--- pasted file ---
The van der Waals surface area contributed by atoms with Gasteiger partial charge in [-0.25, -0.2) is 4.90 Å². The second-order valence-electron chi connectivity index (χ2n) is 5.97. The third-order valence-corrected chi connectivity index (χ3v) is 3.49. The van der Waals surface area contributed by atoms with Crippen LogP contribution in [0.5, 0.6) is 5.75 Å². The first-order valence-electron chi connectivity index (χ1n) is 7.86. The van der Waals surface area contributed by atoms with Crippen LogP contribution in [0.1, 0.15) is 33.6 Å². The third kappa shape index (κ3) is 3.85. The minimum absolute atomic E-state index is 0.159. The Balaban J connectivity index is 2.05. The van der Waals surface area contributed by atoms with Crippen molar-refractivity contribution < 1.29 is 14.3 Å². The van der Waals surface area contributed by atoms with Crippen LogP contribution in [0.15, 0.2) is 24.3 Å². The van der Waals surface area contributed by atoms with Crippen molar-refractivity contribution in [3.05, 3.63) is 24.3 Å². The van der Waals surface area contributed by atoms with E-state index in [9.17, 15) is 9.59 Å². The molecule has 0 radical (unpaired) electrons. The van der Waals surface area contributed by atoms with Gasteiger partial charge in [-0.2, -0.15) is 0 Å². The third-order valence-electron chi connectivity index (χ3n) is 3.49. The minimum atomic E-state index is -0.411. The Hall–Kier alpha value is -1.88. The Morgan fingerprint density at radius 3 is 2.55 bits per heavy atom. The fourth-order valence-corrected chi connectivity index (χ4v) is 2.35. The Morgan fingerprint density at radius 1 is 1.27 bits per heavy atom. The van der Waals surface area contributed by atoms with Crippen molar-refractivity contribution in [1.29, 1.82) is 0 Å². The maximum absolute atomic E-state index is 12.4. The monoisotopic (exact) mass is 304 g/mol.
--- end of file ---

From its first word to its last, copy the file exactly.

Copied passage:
The van der Waals surface area contributed by atoms with Gasteiger partial charge in [-0.25, -0.2) is 4.90 Å². The second-order valence-electron chi connectivity index (χ2n) is 5.97. The third-order valence-corrected chi connectivity index (χ3v) is 3.49. The van der Waals surface area contributed by atoms with Crippen LogP contribution in [0.5, 0.6) is 5.75 Å². The first-order valence-electron chi connectivity index (χ1n) is 7.86. The van der Waals surface area contributed by atoms with Crippen LogP contribution in [0.1, 0.15) is 33.6 Å². The third kappa shape index (κ3) is 3.85. The minimum absolute atomic E-state index is 0.159. The Balaban J connectivity index is 2.05. The van der Waals surface area contributed by atoms with Crippen molar-refractivity contribution < 1.29 is 14.3 Å². The van der Waals surface area contributed by atoms with Crippen LogP contribution in [0.15, 0.2) is 24.3 Å². The van der Waals surface area contributed by atoms with Crippen molar-refractivity contribution in [3.05, 3.63) is 24.3 Å². The van der Waals surface area contributed by atoms with E-state index in [9.17, 15) is 9.59 Å². The molecule has 0 radical (unpaired) electrons. The van der Waals surface area contributed by atoms with Gasteiger partial charge in [-0.2, -0.15) is 0 Å². The third-order valence-electron chi connectivity index (χ3n) is 3.49. The minimum atomic E-state index is -0.411. The Hall–Kier alpha value is -1.88. The Morgan fingerprint density at radius 3 is 2.55 bits per heavy atom. The fourth-order valence-corrected chi connectivity index (χ4v) is 2.35. The Morgan fingerprint density at radius 1 is 1.27 bits per heavy atom. The van der Waals surface area contributed by atoms with Crippen molar-refractivity contribution in [1.29, 1.82) is 0 Å². The maximum absolute atomic E-state index is 12.4. The monoisotopic (exact) mass is 304 g/mol.